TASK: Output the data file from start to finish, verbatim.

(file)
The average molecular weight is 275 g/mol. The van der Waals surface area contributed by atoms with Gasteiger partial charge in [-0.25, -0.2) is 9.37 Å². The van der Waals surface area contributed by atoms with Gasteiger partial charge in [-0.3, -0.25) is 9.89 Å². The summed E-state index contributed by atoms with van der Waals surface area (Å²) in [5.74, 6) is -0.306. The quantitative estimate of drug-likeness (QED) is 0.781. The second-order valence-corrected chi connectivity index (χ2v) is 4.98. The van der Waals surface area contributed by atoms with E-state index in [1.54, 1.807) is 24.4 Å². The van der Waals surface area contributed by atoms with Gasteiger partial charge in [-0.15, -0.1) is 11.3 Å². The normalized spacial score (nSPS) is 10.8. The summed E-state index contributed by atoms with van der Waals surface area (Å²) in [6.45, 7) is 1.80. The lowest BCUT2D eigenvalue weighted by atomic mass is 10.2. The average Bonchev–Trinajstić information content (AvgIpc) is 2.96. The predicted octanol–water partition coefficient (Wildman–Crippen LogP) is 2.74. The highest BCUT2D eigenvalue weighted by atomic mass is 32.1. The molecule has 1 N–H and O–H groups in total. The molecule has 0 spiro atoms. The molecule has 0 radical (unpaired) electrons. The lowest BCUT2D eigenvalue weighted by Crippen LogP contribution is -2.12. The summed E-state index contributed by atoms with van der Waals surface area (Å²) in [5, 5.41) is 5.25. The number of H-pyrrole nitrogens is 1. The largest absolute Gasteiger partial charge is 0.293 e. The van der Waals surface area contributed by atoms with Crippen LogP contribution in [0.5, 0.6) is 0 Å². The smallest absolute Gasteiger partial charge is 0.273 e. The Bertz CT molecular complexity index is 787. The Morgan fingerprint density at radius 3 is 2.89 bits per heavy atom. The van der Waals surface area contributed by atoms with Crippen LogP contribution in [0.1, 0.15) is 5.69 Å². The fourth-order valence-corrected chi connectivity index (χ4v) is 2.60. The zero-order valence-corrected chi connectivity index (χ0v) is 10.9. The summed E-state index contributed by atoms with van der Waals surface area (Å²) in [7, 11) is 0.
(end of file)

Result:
The average molecular weight is 275 g/mol. The van der Waals surface area contributed by atoms with Gasteiger partial charge in [-0.25, -0.2) is 9.37 Å². The van der Waals surface area contributed by atoms with Gasteiger partial charge in [-0.3, -0.25) is 9.89 Å². The summed E-state index contributed by atoms with van der Waals surface area (Å²) in [5.74, 6) is -0.306. The quantitative estimate of drug-likeness (QED) is 0.781. The second-order valence-corrected chi connectivity index (χ2v) is 4.98. The van der Waals surface area contributed by atoms with E-state index in [1.54, 1.807) is 24.4 Å². The van der Waals surface area contributed by atoms with Gasteiger partial charge in [-0.15, -0.1) is 11.3 Å². The normalized spacial score (nSPS) is 10.8. The summed E-state index contributed by atoms with van der Waals surface area (Å²) in [6.45, 7) is 1.80. The lowest BCUT2D eigenvalue weighted by atomic mass is 10.2. The average Bonchev–Trinajstić information content (AvgIpc) is 2.96. The predicted octanol–water partition coefficient (Wildman–Crippen LogP) is 2.74. The highest BCUT2D eigenvalue weighted by atomic mass is 32.1. The molecule has 1 N–H and O–H groups in total. The molecule has 0 spiro atoms. The molecule has 0 radical (unpaired) electrons. The lowest BCUT2D eigenvalue weighted by Crippen LogP contribution is -2.12. The summed E-state index contributed by atoms with van der Waals surface area (Å²) in [5, 5.41) is 5.25. The number of H-pyrrole nitrogens is 1. The largest absolute Gasteiger partial charge is 0.293 e. The van der Waals surface area contributed by atoms with Crippen LogP contribution in [0.5, 0.6) is 0 Å². The smallest absolute Gasteiger partial charge is 0.273 e. The Bertz CT molecular complexity index is 787. The Morgan fingerprint density at radius 3 is 2.89 bits per heavy atom. The van der Waals surface area contributed by atoms with Crippen LogP contribution in [0.1, 0.15) is 5.69 Å². The fourth-order valence-corrected chi connectivity index (χ4v) is 2.60. The zero-order valence-corrected chi connectivity index (χ0v) is 10.9. The summed E-state index contributed by atoms with van der Waals surface area (Å²) in [7, 11) is 0.